The Atkins Diet is also known as the Atkins Nutritional Approach. It was created by Dr. Robert Atkins, an American cardiologist.
Dr. Atkins read about a diet in JAMA (Journal of the American Medical Association) and devised one in order to reduce his own weight. He then used his devised diet to help his patients.
About Dr. Atkins
Dr. Atkins graduated from the University of Michigan in 1951 and received his medical degree from Weill Cornell Medical College in 1955 – he went on to specialize in cardiology and complementary medicine.
Robert Atkins wrote a series of books; Dr. Atkins’ Diet Revolutionwas his first book and was written in 1972. Later books revised his original specifications – however, he never moved far from the original concepts of low carbohydrates (carbs) and insulin control.
On 8th April, 2003, Dr. Atkins slipped on ice while on his way to work – he fell and hit his head on the ground, causing bleeding around his brain. He became unconscious on the way to hospital and died in hospital after two weeks in an ICU (intensive care unit).
What is the Atkins Diet?
The thrust of the Atkins Nutritional Approach is to significantly reduce one’s carbohydrate (carbs) intake. The craze for low carbs comes mainly from the popularity of the Atkins’ books. The Atkins diet is a four-phase eating program, combined with vitamin and mineral supplements, as well as regular exercise.
Dr. Atkins said there are crucial unrecognized factors in our eating habits which make us fat. The main factor that causes us to put on weight is our consumption of refined carbs, especially sugar, high-fructose corn syrup, and flour.
When on the Atkins Diet, the dieter’s body’s metabolism switches from burning glucose as fuel to burning its own stored body fat – this switching is called ketosis. When our glucose levels are low our insulin levels are low. Ketosis kicks in when our insulin levels are low. In other words, when our glucose levels are low our bodies switch to using our own stores of fat as a source of energy.
Our insulin levels, because of our low glucose levels, are low just before we eat. As soon as we eat our glucose levels rise, which triggers our insulin levels to rise. Refined carbohydrates are full of glucose which enters our blood rapidly.
Other types of carbs, what we call “good carbs” do not have such a strong impact on blood glucose levels, compared to refined carbs. During ketosis, some of the fat (lipid) stores in fat cells are transferred to the blood (lipolysis).
According to Dr. Atkins’ New Diet Revolution1, a diet which is low in carbs triggers a metabolic advantage – the body burns more calories than it would on other diets. During this metabolic advantage the body also gets rid of some unused calories.
Dr. Atkins talked a lot about Net Carbs. Net carbs are the total carbs minus fiber and sugar alcohols. Sugar alcohols have a minimal effect on blood sugar levels. The best carbs, said Dr. Atkins, are those with a low glycemic load. Dr. Atkins also said that a person´s saturated fat intake should be kept to a maximum of 20% of all his consumed calories.
Atkins said that for patients with Diabetes Type 2 or metabolic syndrome, the Atkins diet lowers, and sometimes even eliminates the need for medications. However, professional diabetitians warn that although watching carbs and glucose intake are a vital part of diabetes care, the Atkins Diet is not a simple solution for diabetes.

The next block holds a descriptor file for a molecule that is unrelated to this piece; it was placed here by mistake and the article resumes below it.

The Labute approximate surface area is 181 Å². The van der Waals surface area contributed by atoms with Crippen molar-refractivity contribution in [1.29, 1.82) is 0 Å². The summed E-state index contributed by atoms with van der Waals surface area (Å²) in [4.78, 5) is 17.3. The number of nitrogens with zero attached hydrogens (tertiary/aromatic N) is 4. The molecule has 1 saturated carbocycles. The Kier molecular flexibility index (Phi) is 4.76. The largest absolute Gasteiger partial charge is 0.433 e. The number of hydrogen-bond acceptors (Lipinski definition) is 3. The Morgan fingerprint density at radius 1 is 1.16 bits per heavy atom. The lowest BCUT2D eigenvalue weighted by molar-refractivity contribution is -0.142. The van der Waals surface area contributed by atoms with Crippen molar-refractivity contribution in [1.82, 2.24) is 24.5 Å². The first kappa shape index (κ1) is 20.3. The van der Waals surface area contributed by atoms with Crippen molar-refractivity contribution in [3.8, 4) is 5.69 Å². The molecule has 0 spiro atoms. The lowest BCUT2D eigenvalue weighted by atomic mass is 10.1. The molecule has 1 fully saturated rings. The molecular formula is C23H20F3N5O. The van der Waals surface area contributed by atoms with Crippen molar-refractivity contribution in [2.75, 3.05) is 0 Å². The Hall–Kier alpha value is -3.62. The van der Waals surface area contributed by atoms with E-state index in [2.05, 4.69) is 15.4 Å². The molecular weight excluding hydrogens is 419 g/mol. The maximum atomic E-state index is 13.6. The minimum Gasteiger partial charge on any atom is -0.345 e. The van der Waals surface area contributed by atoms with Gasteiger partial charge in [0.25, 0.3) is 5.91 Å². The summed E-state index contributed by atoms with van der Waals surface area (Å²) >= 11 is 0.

What are the four phases to the Atkins Diet?
Phase 1: Induction
Calorie consumption from carbs limited to 20 grams each day. Carb sources are mainly from salad and vegetables which are low in starch.
Phase 2: OWL (Ongoing Weight Loss)
Nutrient-dense and fiber rich foods are added as additional carb sources, at an increased rate of 25 grams during the first week of this phase, 30 grams during the second week, and 30 grams each subsequent week until your weight stops going down. At that point – when weight loss stops – take away 5 grams of carbs from your daily intake until you are starting to lose weight slowly.
Phase 3: Pre-Maintenance
Increase your carb intake by 10 grams each week until your weight loss is very gradual.
Phase 4: Lifetime Maintenance
Start adding a wider range of carb sources, while carefully monitoring your weight does not go up. Your sense of well-being must continue. If your weight starts to go up, ease back on two things – the amount of carbs you consume each day, and any of the new carbs you have been introducing. Dr. Atkins says that “this lifestyle is the foundation for a lifetime of better health”.
The four principles of the Atkins Diet
According to Dr. Atkins, the Atkins Diet has four principles which form the core of the Atkins Nutritional Approach. They are:
- You Will Lose Weight
- You Will Maintain Your Weight Loss
- You Will Achieve Good Health
- You Will Lay The Permanent Groundwork For Disease Prevention
How effective is the Atkins Diet?
If you stick to it, it is effective. You will lose weight and keep it off. The problem is sticking to it – compliance. During the early part of this decade approximately 10% of adults in the USA were on some kind of Atkins low carb diet. However,obesity and overweight continued to rise rampantly during this time.
The low-carb craze made virtually no dent at all in the fight against obesity – not nationally, anyway. The problem was not that low carbs or good carbs do not work – they do. The problem was, and still is, that people drop out of the diet, as they do with most other diets.
Study after study found that after two or three years, the vast majority of people who started well on Atkins did not continue long-term. In the medium-term the Atkins Diet tends to fare better than most other diets.
Researchers at Stanford University carried out a study and found that people following the Atkins diet had best blood pressure levels, better cholesterol levels and lost the most weight, compared to people on other diets.